A reason for everything

When one falls, so go the rest

Case 1: 8.0 has been disorganized and unfocused lately both at home and at school.  Her room is an embarrassing mess (almost to the point where I won’t send the bi-weekly cleaning lady in any longer).  At school I get notes and emails from the teacher asking if anything is wrong.

In therapy both at home and at school, the indication is its not related to anything emotional.  Yet, I can’t help but wonder.

Case 2: 10.5 has developed a near-hair trigger temper.  She goes from calm to hitting and yelling (usually her sister) in no time.  There is very little middle ground.  This is not behavior she exhibits at school, and at home the therapist again says there is no cause and effect.  Yet I can’t help but wonder.

And as we go through all of the changes and all of these behaviors, I tend to mix and match the way I react.  Sometimes I just ignore it.  Sometimes I come down hard and sometimes I coddle.

Of course that gets me wondering if the message is getting too mixed.  It probably isn’t, but still I wonder.

For 8.0 we’ll come up with a goals chart and create a risk/reward environment to help improve organization.

For 10.5 we’ll try to eliminate the touch points that can get her upset.

And for the three of us, we’ll soldier on able to live another day.

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The Reluctant Spiritualist: Gifts

OK, I’ll admit right now in this post, what will follow will be very oblique and may not make a lot of sense, because frankly it touches on a topic I am not really ready to share.  That said, the context is interesting, so I’ll give it my best shot and thanks ahead for trying to stay with it.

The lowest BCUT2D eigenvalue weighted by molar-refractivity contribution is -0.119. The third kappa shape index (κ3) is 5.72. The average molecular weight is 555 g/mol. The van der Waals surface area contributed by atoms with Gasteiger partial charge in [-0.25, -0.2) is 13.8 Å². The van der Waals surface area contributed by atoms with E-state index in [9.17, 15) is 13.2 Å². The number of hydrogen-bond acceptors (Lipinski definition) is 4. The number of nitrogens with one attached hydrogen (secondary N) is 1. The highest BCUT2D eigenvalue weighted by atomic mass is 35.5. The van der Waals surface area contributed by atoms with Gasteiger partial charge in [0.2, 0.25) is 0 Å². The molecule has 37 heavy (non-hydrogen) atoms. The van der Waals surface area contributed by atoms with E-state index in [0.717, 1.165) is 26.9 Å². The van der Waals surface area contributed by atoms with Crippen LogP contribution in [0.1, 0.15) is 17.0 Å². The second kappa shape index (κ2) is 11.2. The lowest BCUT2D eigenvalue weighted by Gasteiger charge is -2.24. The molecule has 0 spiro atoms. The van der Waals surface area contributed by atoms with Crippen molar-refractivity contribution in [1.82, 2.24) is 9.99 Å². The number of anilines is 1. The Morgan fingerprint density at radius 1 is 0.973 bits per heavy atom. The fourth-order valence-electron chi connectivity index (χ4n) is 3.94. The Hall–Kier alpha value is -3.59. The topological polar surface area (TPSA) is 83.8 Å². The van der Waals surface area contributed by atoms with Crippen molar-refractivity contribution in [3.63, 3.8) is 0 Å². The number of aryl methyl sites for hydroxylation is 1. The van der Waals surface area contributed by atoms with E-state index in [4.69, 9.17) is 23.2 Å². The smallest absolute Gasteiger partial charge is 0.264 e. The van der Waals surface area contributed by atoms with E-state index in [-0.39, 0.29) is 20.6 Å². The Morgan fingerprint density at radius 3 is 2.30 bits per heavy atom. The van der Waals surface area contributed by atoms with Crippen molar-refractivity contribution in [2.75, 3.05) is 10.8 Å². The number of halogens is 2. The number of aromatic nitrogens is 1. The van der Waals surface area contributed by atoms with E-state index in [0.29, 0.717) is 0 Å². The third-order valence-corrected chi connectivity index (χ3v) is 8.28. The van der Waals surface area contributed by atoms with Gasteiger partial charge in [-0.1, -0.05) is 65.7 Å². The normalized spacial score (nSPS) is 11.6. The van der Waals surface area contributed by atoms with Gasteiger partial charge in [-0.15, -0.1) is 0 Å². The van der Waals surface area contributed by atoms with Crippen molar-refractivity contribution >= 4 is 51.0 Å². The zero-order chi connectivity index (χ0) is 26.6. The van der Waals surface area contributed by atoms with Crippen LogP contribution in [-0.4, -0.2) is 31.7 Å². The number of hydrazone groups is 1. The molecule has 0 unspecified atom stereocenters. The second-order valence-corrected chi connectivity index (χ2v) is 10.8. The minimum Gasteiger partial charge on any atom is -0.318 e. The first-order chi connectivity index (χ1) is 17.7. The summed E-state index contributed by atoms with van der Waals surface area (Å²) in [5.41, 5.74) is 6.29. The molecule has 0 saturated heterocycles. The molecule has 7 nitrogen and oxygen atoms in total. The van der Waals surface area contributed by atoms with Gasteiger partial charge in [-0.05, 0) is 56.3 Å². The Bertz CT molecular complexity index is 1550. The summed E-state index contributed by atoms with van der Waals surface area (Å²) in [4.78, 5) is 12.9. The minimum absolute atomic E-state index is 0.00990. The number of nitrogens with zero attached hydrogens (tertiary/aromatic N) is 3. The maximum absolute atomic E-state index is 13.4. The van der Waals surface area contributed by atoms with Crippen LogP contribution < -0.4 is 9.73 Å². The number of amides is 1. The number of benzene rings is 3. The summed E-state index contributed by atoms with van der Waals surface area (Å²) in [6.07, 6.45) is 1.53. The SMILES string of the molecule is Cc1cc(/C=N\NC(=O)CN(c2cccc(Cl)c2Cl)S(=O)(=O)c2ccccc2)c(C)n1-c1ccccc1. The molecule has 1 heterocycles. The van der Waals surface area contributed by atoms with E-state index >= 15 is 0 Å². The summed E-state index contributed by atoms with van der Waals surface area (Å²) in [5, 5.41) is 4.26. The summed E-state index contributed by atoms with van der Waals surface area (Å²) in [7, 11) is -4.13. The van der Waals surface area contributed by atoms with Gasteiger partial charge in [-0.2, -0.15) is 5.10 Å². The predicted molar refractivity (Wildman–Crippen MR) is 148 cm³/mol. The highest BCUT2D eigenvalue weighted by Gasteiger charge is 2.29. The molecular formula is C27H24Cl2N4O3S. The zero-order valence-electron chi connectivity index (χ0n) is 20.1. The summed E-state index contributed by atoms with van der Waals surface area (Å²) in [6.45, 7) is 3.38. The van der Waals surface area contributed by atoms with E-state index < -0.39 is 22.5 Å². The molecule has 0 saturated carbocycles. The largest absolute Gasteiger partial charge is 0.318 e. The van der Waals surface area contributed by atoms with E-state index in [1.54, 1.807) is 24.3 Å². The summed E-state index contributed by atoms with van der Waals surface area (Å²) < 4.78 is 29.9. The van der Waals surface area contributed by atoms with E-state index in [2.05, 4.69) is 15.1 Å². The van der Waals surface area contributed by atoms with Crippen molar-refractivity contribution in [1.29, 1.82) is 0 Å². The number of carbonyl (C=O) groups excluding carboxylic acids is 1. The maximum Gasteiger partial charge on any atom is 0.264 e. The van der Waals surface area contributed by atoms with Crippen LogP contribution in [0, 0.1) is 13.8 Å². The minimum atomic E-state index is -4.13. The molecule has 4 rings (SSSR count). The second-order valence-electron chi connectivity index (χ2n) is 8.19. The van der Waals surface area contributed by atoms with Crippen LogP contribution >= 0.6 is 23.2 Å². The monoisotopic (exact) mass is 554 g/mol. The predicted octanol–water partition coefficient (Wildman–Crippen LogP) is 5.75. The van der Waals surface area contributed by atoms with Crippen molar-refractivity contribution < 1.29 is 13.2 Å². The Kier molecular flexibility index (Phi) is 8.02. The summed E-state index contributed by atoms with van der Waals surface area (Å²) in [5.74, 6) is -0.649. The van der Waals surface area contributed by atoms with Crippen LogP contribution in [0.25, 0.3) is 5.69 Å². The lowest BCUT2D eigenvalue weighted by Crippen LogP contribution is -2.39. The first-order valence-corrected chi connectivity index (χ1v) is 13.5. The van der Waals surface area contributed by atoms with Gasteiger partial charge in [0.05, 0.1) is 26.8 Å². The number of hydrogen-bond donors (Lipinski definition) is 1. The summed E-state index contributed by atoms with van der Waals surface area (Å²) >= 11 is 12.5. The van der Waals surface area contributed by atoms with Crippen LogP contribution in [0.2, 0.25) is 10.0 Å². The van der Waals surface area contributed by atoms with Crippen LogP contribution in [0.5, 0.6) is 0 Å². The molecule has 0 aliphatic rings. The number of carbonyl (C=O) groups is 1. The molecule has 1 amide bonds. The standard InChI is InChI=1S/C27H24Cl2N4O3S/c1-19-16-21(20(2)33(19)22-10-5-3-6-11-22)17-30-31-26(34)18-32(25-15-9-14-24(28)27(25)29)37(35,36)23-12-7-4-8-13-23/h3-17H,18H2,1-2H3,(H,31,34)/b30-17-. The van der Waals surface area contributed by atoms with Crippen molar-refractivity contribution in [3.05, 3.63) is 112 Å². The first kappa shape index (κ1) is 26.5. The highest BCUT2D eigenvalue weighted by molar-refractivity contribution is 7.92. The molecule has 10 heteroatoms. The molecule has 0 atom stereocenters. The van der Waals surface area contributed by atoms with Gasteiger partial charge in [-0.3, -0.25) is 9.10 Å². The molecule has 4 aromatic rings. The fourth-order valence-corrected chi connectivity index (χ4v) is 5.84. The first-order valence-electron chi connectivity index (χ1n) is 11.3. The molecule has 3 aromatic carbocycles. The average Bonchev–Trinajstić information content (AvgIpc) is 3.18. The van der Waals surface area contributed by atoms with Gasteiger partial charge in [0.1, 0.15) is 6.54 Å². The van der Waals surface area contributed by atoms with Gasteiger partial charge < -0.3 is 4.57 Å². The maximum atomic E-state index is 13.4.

Today’s is Friday, and as has become usual for me just about every Friday, after dropping the girls at school I make my weekly trip to my therapist.  I’ve referenced the “nontraditional” type of therapy I go to a couple of times.  The most recent is here, and there are links to others within that post.

Over the course of the year or so I have been seeing my current therapist (it took me four tries with therapists before I could find one I could talk to) I have reached a point where I accept that the path my life has taken is not normal, and simply saying everyone carries something sells myself short.

(This is where this will get tricky)

Over the last few weeks-after getting things back to a sense of normal in the house I have begun what will no doubt be the very long process of redefining myself and by extension helping the girls establish their identities.

As things twist and turn along there have been some good and some surprising occurrences already…

Today my therapist called them, “Gifts from Risa.”  And that struck me.  I am not one to believe in a lot of the spiritual stuff, but I do believe in karma–and maybe I’ve been getting a done of karma payback over the last few weeks.  I’m not sure honestly.

I do know that while not everything is perfect, there is a lot on the right path and there certainly is plenty to feel good about, and even be thankful for.

So whether it’s a “gift from the great beyond,” or karma, or just time to catch a few breaks, I am OK with it…and onward we go.

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Of Plans, Real, Imagined and Missed

So this is going to be tricky.  Even more than I thought it would be.

With every good intention I made tentative plans for tonight (and they did not include updating my blog).  The way it was supposed to work was I would have the girls sleep at friends house’s (they like that) and I would score a free night to go out.

8.0 partially out of spite (her sister had dinner at a friend’s house last night) worked out her plans Friday night.  10.5 not so much.  In fact not only did I end up not being able to go out, I ended up with three 10.5’s in the house most of the night (complete with a pizza/pasta dinner).